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Ann Rehabil Med > Volume 37(1); 2013 > Article
Hong, Kim, Kang, and Seo: Anomalous Course of the Extensor Pollicis Longus With Multiple Absences of Thumb Muscles


We report a rare case of a 10-year-old girl with anomalous course of extensor pollicis longus (EPL) muscle, which exists with absence of thenar muscles and muscles in the 1st extensor compartment. Her chief complaint was severe atrophy on the right thenar eminence. On physical examination, there was no obvious functional abnormality on her right thumb. On magnetic resonance imaging, we found that the abductor pollicis brevis, opponens pollicis, abductor pollicis longus, and extensor pollicis brevis muscles were absent. The tendon of the EPL muscle was found, but it had abnormal insertion on the radial side of the proximal phalanx, not on the distal phalanx. This variation was thought to have played a major role in compensating for impaired abduction of the thumb, which is usually accompanied by agenesis of major abductors of the thumb.


Movements of the thumb are carried out by 4 intrinsic and 4 extrinsic muscles. The intrinsic muscles of the thumb are comprised of the abductor pollicis brevis (APB), opponens pollicis (OP), adductor pollicis (AP), and flexor pollicis brevis (FPB); the extrinsic muscles include the extensor pollicis brevis (EPB), extensor pollicis longus (EPL), abductor pollicis longus (APL), and flexor pollicis longus (FPL). Congenital anomalies involving these muscles are mostly related to thenar hypoplasia or duplication of EPB or APL [1-4]. Agenesis of thenar muscles could lead to weakness and decreased dexterity of the thumb by limited abduction and opposition. Variations of the EPB or APL tendon, such as duplicated or multiple tendons, are very common. However, these variations have little effect on the hand function, but they could cause wrist pain by occasionally triggering entrapment syndrome.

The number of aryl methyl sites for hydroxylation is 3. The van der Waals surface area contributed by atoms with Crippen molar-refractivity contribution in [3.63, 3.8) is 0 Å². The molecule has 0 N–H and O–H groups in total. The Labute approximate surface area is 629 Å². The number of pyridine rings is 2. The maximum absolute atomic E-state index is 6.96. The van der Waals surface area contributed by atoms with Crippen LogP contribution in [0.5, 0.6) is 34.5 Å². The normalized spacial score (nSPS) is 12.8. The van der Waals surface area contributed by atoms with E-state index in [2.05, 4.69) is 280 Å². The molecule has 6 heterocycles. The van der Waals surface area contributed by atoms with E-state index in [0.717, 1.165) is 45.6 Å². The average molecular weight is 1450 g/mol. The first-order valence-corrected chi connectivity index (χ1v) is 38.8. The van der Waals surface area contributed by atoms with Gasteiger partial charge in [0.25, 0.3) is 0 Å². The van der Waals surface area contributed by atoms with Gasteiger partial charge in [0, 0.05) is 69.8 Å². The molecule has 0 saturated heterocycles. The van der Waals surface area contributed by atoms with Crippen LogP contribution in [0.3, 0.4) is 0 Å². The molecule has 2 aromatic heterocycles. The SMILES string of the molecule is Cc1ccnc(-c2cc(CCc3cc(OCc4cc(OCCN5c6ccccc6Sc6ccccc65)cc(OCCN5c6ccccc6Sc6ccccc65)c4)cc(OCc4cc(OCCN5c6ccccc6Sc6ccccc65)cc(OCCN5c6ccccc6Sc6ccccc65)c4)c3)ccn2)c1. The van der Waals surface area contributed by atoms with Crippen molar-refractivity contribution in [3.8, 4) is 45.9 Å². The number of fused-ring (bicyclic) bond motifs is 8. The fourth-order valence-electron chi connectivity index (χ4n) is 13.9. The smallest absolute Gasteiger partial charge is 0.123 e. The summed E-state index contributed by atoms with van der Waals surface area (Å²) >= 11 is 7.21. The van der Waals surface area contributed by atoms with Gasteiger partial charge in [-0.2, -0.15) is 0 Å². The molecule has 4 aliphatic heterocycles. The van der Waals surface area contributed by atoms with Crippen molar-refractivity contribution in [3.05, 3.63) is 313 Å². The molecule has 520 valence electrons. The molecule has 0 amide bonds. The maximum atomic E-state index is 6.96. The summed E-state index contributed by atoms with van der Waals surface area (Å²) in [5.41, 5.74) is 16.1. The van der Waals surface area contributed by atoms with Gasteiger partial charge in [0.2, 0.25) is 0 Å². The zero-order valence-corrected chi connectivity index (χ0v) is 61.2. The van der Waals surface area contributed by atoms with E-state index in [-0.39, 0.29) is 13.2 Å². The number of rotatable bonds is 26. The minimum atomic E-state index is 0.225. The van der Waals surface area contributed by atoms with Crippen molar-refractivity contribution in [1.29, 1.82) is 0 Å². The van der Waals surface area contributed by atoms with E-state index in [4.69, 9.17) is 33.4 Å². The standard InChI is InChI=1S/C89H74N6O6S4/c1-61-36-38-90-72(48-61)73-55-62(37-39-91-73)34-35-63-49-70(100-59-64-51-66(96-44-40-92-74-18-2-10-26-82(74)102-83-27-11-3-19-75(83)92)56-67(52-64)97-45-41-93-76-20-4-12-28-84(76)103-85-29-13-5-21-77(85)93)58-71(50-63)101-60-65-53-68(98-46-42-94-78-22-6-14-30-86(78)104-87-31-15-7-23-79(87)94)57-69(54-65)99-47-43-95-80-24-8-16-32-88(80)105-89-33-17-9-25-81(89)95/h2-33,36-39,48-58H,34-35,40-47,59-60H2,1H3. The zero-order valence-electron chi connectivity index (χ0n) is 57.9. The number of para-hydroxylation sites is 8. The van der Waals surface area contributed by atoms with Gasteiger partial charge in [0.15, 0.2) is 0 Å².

The EPL muscle, which is one of the thumb extensor muscles, is the only muscle of the 3rd extensor compartment of the wrist. This muscle originates from the dorsal surface of the ulna and inserts on the dorsal base of distal phalanx of the thumb to extend at the metacarpophalangeal (MCP) and interphalangeal (IP) joint. Anatomical variations of this extensor muscle are known to be very rare, and published reports on this topic were focusing on duplication or anomalous course of this muscle. The EPL is considered as the most consistent structure with the least variation among the muscles involved in movement of thumb [5].
We report a rare case of major anatomical variation of the EPL, which was composed of anomalous course of the EPL with absences of thenar muscles and the muscles in the 1st extensor compartment.


A 10-year-old girl visited the outpatient clinic to evaluate the flatness of the right hand, which was incidentally noticed by her parents. She is left-handed, and she had no history of specific discomfort or functional limitation in the right hand. There was no special problem during the prenatal and perinatal period, as well as any family history of any hand anomaly.